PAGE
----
Mortgage forbearance, then, is essentially pausing your payments. If you have been dealing with hardships due to COVID-19 and you can’t pay the mortgage this month, you may be able to pursue mortgage forbearance.
Frequently Asked Questions About Mortgage Forbearance
Here are a few of the frequently asked questions we receive about mortgage forbearance from homeowners:
- Do I have to repay missed payments? If your mortgage is in forbearance, you must repay your missed payments. Forbearance delays your payments, rather than forgiving them.
- Will interest on my mortgage continue accruing? Yes, interest on your mortgage will likely continue accruing while your mortgage is in forbearance, though this varies by
- Will mortgage forbearance affect my credit? No, opting for mortgage forbearance is unlikely to adversely impact your credit score unless your servicer reports it to a credit bureau. However, you may have trouble getting approved if you try to refinance your mortgage shortly afterward. Also, it’s a good idea to check your credit report each month to quickly resolve any issues that could arise.
- Can I pay my missed payments whenever I want? No, you cannot repay your missed mortgage payments whenever you want. Servicers handle mortgage modifications differently, so you may have to pay all of your missed payments in a lump sum or add them to the end of your loan term.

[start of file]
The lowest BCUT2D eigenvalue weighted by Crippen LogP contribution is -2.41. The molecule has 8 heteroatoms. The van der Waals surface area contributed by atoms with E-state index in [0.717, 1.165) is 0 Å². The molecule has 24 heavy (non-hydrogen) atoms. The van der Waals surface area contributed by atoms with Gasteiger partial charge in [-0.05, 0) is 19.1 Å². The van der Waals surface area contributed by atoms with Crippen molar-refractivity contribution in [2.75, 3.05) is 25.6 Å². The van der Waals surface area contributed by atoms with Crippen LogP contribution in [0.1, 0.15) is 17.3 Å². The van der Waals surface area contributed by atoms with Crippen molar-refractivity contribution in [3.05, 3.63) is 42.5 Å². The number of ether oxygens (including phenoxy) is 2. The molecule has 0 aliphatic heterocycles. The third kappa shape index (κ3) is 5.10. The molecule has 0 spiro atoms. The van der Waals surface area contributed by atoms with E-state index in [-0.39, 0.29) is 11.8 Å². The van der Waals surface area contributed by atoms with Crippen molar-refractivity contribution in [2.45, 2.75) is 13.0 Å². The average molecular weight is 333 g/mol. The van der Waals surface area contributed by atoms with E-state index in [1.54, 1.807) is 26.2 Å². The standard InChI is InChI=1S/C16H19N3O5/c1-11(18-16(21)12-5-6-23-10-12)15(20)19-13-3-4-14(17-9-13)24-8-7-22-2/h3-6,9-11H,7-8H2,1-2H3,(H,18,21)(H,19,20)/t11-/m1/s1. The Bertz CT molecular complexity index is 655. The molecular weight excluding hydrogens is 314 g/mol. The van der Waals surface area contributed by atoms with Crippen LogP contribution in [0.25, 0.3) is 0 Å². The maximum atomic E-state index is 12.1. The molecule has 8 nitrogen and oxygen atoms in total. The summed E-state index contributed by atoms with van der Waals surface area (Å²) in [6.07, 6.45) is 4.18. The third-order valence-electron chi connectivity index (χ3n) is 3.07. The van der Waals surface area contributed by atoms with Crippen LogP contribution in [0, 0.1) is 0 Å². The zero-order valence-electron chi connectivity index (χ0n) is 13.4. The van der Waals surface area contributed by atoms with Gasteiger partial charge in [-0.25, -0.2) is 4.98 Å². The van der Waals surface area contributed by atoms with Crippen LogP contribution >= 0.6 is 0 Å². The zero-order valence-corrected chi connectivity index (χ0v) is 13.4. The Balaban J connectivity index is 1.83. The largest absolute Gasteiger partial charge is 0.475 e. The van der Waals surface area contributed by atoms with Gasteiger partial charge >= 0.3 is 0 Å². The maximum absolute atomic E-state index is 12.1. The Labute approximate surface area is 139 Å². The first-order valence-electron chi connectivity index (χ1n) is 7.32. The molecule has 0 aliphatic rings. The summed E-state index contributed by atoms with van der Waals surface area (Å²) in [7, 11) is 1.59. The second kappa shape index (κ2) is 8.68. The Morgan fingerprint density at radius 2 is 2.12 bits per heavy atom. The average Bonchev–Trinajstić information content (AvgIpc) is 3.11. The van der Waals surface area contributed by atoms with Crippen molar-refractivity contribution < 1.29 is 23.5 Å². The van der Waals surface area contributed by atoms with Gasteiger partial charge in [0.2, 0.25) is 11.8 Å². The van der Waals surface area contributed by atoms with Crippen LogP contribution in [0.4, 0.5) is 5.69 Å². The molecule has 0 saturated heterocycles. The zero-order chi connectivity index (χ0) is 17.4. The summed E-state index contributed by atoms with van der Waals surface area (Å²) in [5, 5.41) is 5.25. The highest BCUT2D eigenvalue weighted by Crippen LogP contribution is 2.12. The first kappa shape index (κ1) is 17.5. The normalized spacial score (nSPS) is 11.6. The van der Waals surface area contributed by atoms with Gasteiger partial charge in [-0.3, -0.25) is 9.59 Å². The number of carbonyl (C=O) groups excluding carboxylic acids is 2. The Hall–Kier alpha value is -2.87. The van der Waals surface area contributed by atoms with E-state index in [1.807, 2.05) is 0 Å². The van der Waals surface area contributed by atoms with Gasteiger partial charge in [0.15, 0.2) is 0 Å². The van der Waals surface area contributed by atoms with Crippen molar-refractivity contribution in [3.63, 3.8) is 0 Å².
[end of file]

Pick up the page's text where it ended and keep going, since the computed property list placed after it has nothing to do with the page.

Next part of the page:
- Where should I apply for forbearance? You should apply for mortgage forbearance where you currently make monthly payments.
Mortgage forbearance is for homeowners who are dealing with a situation that causes financial hardships. In uncertain times, you may be worried about making your monthly mortgage payments, but before you stress, you should reach out to your servicer to discuss your options.
How Does Mortgage Forbearance Work?
To request mortgage forbearance, you should first contact your servicer. The exact specifics of how mortgage forbearance works depend on a few factors, such as your servicer, the type of mortgage you have, the underlying circumstances and how long you have been making monthly mortgage payments. Most terms for mortgage forbearance fall under one of two agreements.